Join Institute for Policy Studies, Next System Project, and Kalpavriksh for a discussion on these and similar questions, drawing upon parallel experiences and insights from several different continents.
By my count, I get 13 more holidays before the sea threatens to swallow my family’s home.
Trump administration policies are systematically making natural disasters more harmful for the poor and people of color.
While Trump puts his fossil fuel interests first, cities, states, and the international community will move towards a clean energy transition, IPS associate fellow Daphne Wysham told the Real News Network.
A free event on growing (pun intended) solidarity from local to global, featuring international environmental, human rights and climate justice movement leaders.
Policy change at the state level can keep environmental policy rolling forward, even as the federal government tries to roll it back.
A new report explains how states and cities can lift up low-income households through green energy initiatives.
Under deals like the TPP, countries that might otherwise have curtailed corporate activities won’t do so, simply out of fear of being sued by multinational corporations.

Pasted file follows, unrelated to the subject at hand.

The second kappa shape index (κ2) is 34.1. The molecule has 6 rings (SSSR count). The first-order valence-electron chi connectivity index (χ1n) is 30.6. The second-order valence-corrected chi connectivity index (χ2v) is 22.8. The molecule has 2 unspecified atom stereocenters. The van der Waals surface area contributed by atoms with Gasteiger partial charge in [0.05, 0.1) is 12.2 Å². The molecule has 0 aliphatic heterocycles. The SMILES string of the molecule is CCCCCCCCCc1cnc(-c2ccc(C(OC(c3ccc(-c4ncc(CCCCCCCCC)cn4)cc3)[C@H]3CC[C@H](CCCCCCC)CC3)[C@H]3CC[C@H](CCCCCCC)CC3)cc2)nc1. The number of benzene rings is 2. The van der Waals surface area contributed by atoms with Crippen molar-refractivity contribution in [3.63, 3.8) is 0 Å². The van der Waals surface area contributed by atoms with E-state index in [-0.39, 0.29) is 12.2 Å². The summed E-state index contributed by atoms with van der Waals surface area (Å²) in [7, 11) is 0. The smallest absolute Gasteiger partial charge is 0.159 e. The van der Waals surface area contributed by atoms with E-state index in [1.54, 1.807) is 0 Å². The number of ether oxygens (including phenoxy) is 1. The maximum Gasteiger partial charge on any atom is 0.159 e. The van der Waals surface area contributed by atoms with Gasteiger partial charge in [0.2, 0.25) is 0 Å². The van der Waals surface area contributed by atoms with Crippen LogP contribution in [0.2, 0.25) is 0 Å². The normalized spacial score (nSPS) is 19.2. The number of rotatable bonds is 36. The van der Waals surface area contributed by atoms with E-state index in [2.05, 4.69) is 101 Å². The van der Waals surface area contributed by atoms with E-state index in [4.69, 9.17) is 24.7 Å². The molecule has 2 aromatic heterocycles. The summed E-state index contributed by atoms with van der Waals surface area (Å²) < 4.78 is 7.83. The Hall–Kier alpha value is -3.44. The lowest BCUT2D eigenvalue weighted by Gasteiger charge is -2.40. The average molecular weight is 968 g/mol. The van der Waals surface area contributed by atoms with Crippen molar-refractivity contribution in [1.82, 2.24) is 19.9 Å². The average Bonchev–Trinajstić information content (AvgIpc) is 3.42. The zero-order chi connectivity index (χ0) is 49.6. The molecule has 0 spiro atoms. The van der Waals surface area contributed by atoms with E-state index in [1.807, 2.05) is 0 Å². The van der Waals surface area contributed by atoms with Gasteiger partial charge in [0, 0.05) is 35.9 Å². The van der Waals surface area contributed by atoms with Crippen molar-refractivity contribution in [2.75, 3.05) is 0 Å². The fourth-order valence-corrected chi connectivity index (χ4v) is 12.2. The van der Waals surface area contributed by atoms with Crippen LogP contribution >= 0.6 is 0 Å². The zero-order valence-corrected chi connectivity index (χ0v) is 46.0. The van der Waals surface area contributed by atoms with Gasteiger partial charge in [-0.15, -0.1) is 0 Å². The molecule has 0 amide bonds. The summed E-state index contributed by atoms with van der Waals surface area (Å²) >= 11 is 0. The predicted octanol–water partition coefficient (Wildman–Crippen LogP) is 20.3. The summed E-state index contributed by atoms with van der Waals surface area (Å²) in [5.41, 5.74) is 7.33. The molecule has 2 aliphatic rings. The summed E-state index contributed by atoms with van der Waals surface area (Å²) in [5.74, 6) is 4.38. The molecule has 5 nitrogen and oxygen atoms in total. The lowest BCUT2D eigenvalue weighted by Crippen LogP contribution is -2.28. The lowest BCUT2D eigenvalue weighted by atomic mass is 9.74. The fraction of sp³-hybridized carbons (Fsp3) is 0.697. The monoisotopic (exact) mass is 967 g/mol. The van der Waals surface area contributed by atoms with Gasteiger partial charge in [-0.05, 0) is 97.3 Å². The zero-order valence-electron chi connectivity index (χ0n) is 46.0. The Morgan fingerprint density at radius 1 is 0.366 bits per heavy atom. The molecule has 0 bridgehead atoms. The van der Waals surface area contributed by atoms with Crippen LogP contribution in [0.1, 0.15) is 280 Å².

There’s an opportunity now to link racial, economic, and climate justice issues and galvanize a larger audience, Janet Redman told the Real News Network.
This summer’s International Labour Conference is our chance to initiate an intersectional view of supply chains.
In order to achieve climate justice, we must use both resistance to interrupt and prevent encroachment by a politically powerful fossil fuel industry and resilience to build new skills and institutions for sustainable communities.
Join IPS experts and allies in discussing transformative solutions to combat social and economic inequality.
IPS climate expert Janet Redman on why the Paris climate agreement is nothing to celebrate.
Join the discussion about who will win and who will lose the battle for power in the 21st century with IPS Climate Policy Progam, Director Janet Redman.
Washington just made a $500 million down payment on climate resilience in the developing world. But the fund’s choice of financial partners is raising some eyebrows.